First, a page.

Senior managers in a public accounting firm always have to make a difficult professional choice. Should they pursue a partnership route in their current practice, move into private or start their own practice?
To date, online accounting provided the needed tools and vision for a number of technology aware professionals to follow the latter route. At least for now, their immersion into cloud technology provides them with a competitive advantage over traditional practices. How many years will it take for online accounting to lose its novelty?
Starting From Scratch
What reasons are there for starting your own practice? The most obvious is the self-administered promotion to the partner level, without having to buy out the older generation of partners. Flying solo provides the freedom to determine the direction of the firm, focus on a particular client segment and pursue strategic initiatives (such as online accounting) without being encumbered by old systems and processes.
On the flip side, you are losing the old systems, processes, clients and people. That means losing access to specialised technical and procedural knowledge, sales expertise, revenue base and the division of responsibility that drives efficiency in larger firms.
In recent years online accounting has tipped the risk/benefit scale on several criteria and provided a point of differentiation for a number of new firms. For some, the entry barrier into the industry was lowered because extensive investment into hardware and software licenses was no longer a requirement.
Others saw an opportunity to provide better priced services, either through lower overhead or better designed back office processes. A few also saw an opportunity to complement compliance offerings with advisory services. All embraced technology to assist them in this transition. Some have made technology expertise their point of difference.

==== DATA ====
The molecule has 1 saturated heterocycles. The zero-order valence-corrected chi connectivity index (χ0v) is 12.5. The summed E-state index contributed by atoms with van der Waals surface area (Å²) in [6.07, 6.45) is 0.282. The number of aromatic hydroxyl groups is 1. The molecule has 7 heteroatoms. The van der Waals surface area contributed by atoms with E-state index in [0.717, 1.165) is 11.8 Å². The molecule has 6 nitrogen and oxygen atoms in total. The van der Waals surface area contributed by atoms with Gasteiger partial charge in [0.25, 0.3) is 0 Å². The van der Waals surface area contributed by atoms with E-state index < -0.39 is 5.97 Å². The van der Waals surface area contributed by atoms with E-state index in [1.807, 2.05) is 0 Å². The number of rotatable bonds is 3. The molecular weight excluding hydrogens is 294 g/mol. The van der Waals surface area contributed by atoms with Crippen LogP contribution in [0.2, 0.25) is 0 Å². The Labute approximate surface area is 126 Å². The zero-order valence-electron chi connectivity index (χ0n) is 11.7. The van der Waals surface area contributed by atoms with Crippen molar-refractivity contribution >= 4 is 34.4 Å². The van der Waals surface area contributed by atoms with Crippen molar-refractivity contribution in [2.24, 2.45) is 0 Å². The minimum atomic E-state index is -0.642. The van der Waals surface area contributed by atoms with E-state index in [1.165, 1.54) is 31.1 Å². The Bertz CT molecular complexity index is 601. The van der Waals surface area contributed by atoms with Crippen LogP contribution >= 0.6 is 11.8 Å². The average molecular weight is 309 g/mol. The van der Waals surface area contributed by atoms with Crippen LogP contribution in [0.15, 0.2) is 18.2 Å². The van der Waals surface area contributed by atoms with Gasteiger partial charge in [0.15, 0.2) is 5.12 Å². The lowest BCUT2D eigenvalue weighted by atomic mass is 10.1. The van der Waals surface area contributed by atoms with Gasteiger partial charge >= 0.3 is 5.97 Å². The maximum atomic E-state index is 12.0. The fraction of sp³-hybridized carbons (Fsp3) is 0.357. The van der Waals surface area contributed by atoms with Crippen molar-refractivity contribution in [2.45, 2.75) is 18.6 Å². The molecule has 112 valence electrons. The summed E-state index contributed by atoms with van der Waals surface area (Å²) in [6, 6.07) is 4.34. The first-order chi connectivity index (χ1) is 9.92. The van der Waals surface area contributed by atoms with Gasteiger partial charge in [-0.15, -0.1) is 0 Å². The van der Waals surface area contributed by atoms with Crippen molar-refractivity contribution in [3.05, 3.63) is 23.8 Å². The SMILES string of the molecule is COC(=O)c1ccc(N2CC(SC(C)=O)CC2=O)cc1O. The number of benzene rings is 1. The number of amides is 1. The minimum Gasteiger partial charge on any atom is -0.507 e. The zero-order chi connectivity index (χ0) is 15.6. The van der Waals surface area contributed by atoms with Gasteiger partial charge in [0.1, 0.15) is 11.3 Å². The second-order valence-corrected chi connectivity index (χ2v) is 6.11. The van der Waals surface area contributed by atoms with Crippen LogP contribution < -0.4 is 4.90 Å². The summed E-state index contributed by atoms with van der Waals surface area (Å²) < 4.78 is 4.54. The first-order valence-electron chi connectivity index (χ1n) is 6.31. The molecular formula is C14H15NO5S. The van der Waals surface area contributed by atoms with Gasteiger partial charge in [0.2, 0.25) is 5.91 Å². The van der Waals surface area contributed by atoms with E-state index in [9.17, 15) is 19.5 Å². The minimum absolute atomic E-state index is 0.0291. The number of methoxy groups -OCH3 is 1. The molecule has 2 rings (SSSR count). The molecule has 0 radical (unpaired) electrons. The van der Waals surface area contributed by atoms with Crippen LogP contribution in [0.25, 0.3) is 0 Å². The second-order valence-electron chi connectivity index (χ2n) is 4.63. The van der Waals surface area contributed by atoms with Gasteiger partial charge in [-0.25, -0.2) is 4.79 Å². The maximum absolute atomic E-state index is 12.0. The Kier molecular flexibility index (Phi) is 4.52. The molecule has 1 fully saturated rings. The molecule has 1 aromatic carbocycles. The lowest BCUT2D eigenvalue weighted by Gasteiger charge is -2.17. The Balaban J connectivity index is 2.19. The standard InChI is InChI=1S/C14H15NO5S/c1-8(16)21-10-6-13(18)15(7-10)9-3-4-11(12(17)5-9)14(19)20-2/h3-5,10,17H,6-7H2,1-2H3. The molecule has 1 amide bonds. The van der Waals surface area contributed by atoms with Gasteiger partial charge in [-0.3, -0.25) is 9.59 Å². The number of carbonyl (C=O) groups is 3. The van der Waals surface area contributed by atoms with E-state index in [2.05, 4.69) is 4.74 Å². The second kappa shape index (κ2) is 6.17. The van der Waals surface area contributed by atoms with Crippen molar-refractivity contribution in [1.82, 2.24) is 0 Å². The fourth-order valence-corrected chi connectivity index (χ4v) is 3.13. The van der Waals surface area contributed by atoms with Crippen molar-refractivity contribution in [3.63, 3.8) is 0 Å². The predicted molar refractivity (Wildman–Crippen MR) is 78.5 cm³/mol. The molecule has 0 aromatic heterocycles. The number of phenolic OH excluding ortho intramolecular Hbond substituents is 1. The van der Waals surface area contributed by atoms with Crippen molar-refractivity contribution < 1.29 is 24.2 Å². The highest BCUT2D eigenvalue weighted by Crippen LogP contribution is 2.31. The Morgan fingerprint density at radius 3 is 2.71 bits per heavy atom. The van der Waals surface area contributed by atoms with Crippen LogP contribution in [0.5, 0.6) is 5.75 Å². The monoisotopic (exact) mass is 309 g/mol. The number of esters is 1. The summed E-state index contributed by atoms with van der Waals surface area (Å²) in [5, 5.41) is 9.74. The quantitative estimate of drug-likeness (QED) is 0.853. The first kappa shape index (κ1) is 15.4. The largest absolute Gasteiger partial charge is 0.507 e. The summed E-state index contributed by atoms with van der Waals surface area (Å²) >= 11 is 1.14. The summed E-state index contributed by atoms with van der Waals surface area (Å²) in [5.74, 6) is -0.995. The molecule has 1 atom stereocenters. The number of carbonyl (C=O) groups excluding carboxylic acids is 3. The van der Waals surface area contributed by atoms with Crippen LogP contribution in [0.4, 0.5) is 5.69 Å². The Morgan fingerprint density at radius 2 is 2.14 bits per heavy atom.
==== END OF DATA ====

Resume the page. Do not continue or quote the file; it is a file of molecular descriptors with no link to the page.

How Far Are We Into The Cloud?
It is a matter of opinion, with personal circumstances as a point of reference, as to what stage cloud adoption has progressed. I would argue that a distinct set of early adopters has already emerged and as time passes new entrants will face a different set of choices when establishing their firms.
On one hand, traditional firms are experimenting, learning and adopting cloud technology. While the adoption rate is slow and the process frequently requires structural changes within the firm, it is also irreversible. Furthermore, consultants who are able to assist these firms in the transition are becoming more numerous and experienced.
On the other hand, recently established online accounting firms are growing, improvements in cloud technology are making their processes better, while higher staff numbers allow for specialisation and further efficiencies.
Will it be harder to start an accounting practice next year?
Probably not. The adoption of online accounting technology is very quick for a certain segment of professionals but painfully slow overall. At the moment the model for a online accounting practice has been proven but not all opportunities have been taken in a growing market.
New entrants can use better refined cloud technology, copy models of early adopters and have access to the first generation of cloud trained accountants. The transition process is not instantaneous and will take place over several years of continuous change, but if you are thinking about starting your own practice the next two to three years will be the best years to do so.